Ugandan Baseball Player Is Everything Right With a ‘Hard Work’ Ethic and Everything Wrong With Whiny Leftists – RedState

Ugandan Baseball Player Is Everything Right With a ‘Hard Work’ Ethic and Everything Wrong With Whiny Leftists – RedState

The Supreme Court released three decisions, two on Thursday and one on Friday, that were greeted with almost comical consternation by the perpetually offended. As usual, Twitter blazed with stupidity, but there were people, actual people, who acted like they had just survived a head-on collision.

At Boston University, students in its law school were so traumatized they were offered therapy after the SCOTUS opinions were released. The same was true for its medical school students. Apparently, reading words can be ruinous for the psyche of graduate students headed to jobs that will make them wealthy.

A black mother attending a soccer tournament with her son in North Carolina was asked about the affirmative action decision. She said:

They call it the Black Tax. Because you are a minority, you are looked at as less than and you have to perform better than what is considered normal. It’s scary.

That is, of course, preposterous. No rational person calls this a “black tax,” and no one looks at her son as “less than normal.”

Her son, clearly polluted with the same nonsense, said:

I’m just going to have to work that much harder than everybody else.

Maybe, but that is what every kid who wants something NEEDS to do: work hard. A young Justice Thomas wouldn’t allow people telling him he was “less than” to stop him. You have to put in the effort. Skin color shouldn’t stop or help anyone. Merit and hard work are what motivate individuals, garner attention, and inspire others to want more.

This brings us to Dennis Kusumba.

Dennis is what should be defined as a universal “role model.” He doesn’t whine about Supreme Court decisions. He doesn’t complain that he has to work hard to get where he wants to go. Dennis puts in the work. A lot of work. Hard work.

Dennis is from Gayza, Uganda. He’s just 19. He no longer has a mom and dad. Both parents were killed in the nightmare of the Ugandan civil war and random violence. Unthinkable, unspeakable violence. He has lived most of his life in abject poverty. Dennis has worked to feed himself while working menial jobs, jobs most Boston Law students would never stoop to doing, like shoving cow poop. And he did it, not for a $15 an hour minimum wage, but for 50 cents a day. He got a better job. He worked at a slaughterhouse to support his family. He also plays baseball. Dennis wants to play professional baseball in America. Instead of complaining about his poverty, his living conditions, the lack of decent equipment, or that the fields he plays on in Uganda are nothing more than red dirt, he’s worked to improve himself.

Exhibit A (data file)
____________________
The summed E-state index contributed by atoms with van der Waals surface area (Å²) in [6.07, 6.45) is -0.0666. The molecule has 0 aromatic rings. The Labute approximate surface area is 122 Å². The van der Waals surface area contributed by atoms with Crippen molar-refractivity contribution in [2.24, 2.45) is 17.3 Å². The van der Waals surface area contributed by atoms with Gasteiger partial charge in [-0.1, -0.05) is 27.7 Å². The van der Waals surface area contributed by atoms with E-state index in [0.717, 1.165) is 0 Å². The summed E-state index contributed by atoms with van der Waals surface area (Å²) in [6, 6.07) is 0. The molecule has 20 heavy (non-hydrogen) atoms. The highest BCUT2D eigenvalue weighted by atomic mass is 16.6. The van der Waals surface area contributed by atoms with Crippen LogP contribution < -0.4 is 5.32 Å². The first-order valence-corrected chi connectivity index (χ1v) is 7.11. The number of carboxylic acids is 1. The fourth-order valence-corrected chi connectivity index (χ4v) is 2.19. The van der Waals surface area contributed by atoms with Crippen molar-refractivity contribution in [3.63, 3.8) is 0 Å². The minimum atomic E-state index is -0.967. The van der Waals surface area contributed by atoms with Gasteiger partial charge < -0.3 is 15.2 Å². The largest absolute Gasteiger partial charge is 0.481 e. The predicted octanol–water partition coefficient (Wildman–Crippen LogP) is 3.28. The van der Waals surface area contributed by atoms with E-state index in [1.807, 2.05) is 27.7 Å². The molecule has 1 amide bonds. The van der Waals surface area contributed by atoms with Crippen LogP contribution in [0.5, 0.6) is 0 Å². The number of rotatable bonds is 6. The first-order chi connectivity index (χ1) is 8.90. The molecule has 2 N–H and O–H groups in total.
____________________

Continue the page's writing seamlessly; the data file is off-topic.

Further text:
With the aid of viral videos available on YouTube, Dennis has used a variety of items, like discarded tires and water bottles for weights; he’s worked on making himself better at the game he loves. He described working at improving at his position (catcher) as “leisure time.” He said:

“During my leisure time, I would hit and throw, and hit and throw”


The viral videos got the attention of mentors and Major League Baseball scouts, and they, in turn, got in touch with Dennis’s coach. Sean Campbell of the MLB Draft League noticed too. Dennis was invited to attend a workout, and considering that he had never played with or against anyone with any marketable skill, he performed admirably. He has no MLB fundamentals. Heck, he doesn’t even have high school or college level fundamentals, but he has the desire and work ethic, from what I saw, the physicality to play and play well. In short, he’s an athlete, and what he needs now are mentors and training. What he doesn’t need is to be told to “put in the work.” Dennis already knows that.

Dennis isn’t a whiner. He’s a winner. He won’t complain about second or third-rate equipment or his catcher’s mitt not being broken in. He’ll just ask his coach:

“What can I do to get better?”

Dennis might not make MLB, but that’s not the point. Dennis is a winner. A winner at life.

Dennis is the type of young man I admire, not a whining Boston College Law School student who crawls into a corner and needs “therapy” because they read a tweet they didn’t like.

America needs more Dennis Kusambas.

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